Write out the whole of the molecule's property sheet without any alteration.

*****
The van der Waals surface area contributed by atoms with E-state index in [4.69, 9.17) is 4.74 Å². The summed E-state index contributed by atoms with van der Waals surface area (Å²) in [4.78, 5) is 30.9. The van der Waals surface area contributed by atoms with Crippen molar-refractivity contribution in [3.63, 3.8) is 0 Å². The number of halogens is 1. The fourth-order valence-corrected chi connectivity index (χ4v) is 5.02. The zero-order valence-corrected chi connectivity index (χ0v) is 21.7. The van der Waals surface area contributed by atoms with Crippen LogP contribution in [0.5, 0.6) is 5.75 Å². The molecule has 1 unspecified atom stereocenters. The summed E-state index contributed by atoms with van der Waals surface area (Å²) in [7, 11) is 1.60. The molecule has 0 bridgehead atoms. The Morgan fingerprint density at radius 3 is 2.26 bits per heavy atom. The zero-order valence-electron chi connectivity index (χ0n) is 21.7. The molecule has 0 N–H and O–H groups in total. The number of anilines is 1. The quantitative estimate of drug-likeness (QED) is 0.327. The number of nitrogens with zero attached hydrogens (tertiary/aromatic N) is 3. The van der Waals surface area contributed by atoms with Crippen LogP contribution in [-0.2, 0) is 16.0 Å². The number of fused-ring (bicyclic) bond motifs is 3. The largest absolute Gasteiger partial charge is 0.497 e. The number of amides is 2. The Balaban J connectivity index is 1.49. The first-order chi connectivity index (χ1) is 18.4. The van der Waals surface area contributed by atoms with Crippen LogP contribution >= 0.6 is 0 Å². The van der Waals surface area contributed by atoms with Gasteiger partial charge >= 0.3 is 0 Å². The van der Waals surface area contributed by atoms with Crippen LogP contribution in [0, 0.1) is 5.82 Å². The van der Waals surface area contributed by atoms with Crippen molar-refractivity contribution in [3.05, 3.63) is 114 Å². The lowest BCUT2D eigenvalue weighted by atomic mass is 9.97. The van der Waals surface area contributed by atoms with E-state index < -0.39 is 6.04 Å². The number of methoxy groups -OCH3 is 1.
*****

The van der Waals surface area contributed by atoms with E-state index in [4.69, 9.17) is 4.74 Å². The summed E-state index contributed by atoms with van der Waals surface area (Å²) in [4.78, 5) is 30.9. The van der Waals surface area contributed by atoms with Crippen molar-refractivity contribution in [3.63, 3.8) is 0 Å². The number of halogens is 1. The fourth-order valence-corrected chi connectivity index (χ4v) is 5.02. The zero-order valence-corrected chi connectivity index (χ0v) is 21.7. The van der Waals surface area contributed by atoms with Crippen LogP contribution in [0.5, 0.6) is 5.75 Å². The molecule has 1 unspecified atom stereocenters. The summed E-state index contributed by atoms with van der Waals surface area (Å²) in [7, 11) is 1.60. The molecule has 0 bridgehead atoms. The Morgan fingerprint density at radius 3 is 2.26 bits per heavy atom. The zero-order valence-electron chi connectivity index (χ0n) is 21.7. The molecule has 0 N–H and O–H groups in total. The number of anilines is 1. The quantitative estimate of drug-likeness (QED) is 0.327. The number of nitrogens with zero attached hydrogens (tertiary/aromatic N) is 3. The van der Waals surface area contributed by atoms with Crippen LogP contribution in [-0.2, 0) is 16.0 Å². The number of fused-ring (bicyclic) bond motifs is 3. The largest absolute Gasteiger partial charge is 0.497 e. The number of amides is 2. The Balaban J connectivity index is 1.49. The first-order chi connectivity index (χ1) is 18.4. The van der Waals surface area contributed by atoms with Crippen LogP contribution >= 0.6 is 0 Å². The van der Waals surface area contributed by atoms with Gasteiger partial charge >= 0.3 is 0 Å². The van der Waals surface area contributed by atoms with Crippen LogP contribution in [0, 0.1) is 5.82 Å². The van der Waals surface area contributed by atoms with Crippen molar-refractivity contribution in [3.05, 3.63) is 114 Å². The lowest BCUT2D eigenvalue weighted by atomic mass is 9.97. The van der Waals surface area contributed by atoms with E-state index < -0.39 is 6.04 Å². The number of methoxy groups -OCH3 is 1.